The frame 401 can be designed based upon the specific mechanical properties of the members and the expected normal use of the backpack. For example, for backpacks that are intended for only carrying light loads the frame can be designed to be more flexible since it may be unlikely that the load will too much for the flexible suspension system to handle. However, if the pack is designed for heavy loads a stiffer and more durable frame 401 may be necessary to prevent mechanical failure of the suspension system. The different horizontal and vertical members of the frame 401 can be different materials and have different mechanical designs. By accounting for the expected loads and knowing the mechanical properties of the backpack components, the required flexibility and durability of the frame 401 can be designed into the backpack.

FIG. 5 also illustrates a center pad 481 that is used to protect the user's spine and back from the shifting contents of the backpack when the frame 401 is in the flat configuration. Although the center pad 481 is illustrated as a solid structure, in other embodiments, the pad 481 can have perforations. The pad can be made of any suitable material including ethylene vinyl acetate (EVA), polyurethane, neoprene, etc. The center pad 481 can be coupled to the frame 401 with loops 483 so that the center pad 481 moves with the frame 401.

FIG. 6 illustrates an embodiment of the trampoline 407. The trampoline 407 can include a center material 491 which can be made of a highly breathable lightweight and elastic material such as nylon mesh. As discussed, the trampoline 407 can be connected to the frame at the bottom. In order to prevent the hard lower portions of the frame from bumping against the user, the trampoline can have padded sections 493 which can provide cushioning which can be made of EVA, polyurethane, neoprene, etc. The padded section 493 can be covered with a strong, flexible and durable material such as ballistic nylon. As discussed, the top of the trampoline 497 may include a stiff structure 497 which distributes the tension from the adjustment mechanism 203 across the width of the trampoline 407. This stiff structure 497 can be covered with padding since this area can be in direct contact with the user. The padded stiff structure 497 can also protect the user from the top of the frame. The perimeter 495 of the trampoline 407 may be made of a load bearing material such as ballistic nylon which can carry most of the tension applied by the variable suspension system. Since the load from the suspension system tension is carried by the perimeter 495, the center material 491 can be flexible and conform to the back of the user to provide a comfortable fit.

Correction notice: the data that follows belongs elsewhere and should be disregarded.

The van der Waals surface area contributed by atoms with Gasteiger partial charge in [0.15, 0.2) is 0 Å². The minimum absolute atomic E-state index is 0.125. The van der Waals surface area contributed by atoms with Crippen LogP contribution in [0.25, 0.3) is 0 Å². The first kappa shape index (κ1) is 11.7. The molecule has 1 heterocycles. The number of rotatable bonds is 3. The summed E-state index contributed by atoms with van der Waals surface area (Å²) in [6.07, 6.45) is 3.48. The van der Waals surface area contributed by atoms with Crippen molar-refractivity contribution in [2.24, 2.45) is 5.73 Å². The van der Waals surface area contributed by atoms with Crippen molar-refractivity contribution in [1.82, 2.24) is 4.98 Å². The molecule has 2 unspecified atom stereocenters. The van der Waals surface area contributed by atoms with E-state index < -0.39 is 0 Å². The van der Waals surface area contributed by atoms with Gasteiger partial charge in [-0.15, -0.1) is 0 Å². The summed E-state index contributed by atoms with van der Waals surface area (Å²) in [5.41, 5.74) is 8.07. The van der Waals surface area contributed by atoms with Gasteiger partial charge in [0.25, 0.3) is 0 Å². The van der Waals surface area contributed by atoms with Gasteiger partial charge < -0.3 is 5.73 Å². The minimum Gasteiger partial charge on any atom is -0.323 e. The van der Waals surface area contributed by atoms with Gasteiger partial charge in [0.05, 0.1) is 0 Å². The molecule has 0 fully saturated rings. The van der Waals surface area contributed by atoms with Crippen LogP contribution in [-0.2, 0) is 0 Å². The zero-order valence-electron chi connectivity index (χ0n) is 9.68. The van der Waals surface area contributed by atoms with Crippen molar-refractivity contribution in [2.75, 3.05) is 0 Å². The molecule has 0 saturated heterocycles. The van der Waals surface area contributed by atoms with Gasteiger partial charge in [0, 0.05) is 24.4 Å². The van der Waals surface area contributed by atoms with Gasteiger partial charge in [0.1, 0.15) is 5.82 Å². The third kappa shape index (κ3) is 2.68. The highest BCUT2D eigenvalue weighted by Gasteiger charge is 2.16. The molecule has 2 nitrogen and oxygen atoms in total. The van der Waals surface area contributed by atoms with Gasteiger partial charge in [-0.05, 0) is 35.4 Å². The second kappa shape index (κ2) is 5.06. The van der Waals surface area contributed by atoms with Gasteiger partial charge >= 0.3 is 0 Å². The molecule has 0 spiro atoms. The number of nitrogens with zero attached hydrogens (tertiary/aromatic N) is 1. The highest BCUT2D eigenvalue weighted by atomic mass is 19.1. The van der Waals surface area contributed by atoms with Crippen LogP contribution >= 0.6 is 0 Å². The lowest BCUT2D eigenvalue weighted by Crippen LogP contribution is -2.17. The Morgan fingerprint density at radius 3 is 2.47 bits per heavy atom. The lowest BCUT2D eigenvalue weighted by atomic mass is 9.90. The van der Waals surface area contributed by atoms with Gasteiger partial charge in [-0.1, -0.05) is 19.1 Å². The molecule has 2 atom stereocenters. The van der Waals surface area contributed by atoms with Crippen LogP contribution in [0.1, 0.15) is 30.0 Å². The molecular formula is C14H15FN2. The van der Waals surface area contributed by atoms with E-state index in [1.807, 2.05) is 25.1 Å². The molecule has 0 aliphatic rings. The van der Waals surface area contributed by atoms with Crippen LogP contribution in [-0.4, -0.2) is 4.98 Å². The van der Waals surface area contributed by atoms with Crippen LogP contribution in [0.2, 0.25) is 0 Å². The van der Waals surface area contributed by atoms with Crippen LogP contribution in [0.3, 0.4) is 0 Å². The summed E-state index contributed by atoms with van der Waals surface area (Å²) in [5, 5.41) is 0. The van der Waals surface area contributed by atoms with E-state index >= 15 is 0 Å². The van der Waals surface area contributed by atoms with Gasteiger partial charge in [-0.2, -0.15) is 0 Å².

In an embodiment, the inventive suspension system can be removed from the pack. This feature can be useful if the suspension system has been damaged and needs to be replaced. Alternatively, it may be desirable to use the bag without the suspension system. FIGS. 7-9 illustrate an embodiment of a process for connecting the suspension system 150 to the pack 130. In this exemplary method, the user inserts the bottom of the suspension system 150 into the bottom pocket 305 of the pack 130 as shown in FIG. 7. The user then inserts the top portion of the suspension system 150 into the top pocket 303 of the pack 130 as shown in FIG. 8. During the installation the frame and suspension system 150 can be bent away from the pack 130. However, for proper operation the frame must be bent towards the pack 130. This is done by placing one end of the backpack 100 on a surface and elevating the opposite end of the backpack 100 while pressing the frame and suspension system 150 towards the pack 130 as shown in FIG. 9. To remove the suspension system 150 from the pack 130, the described connection procedures can be reversed.

It will be understood that the inventive system has been described with reference to particular embodiments, however additions, deletions and changes could be made to these embodiments without departing from the scope of the inventive system. Although the order filling apparatus and method have been described include various components, it is well understood that these components and the described configuration can be modified and rearranged in various other configurations.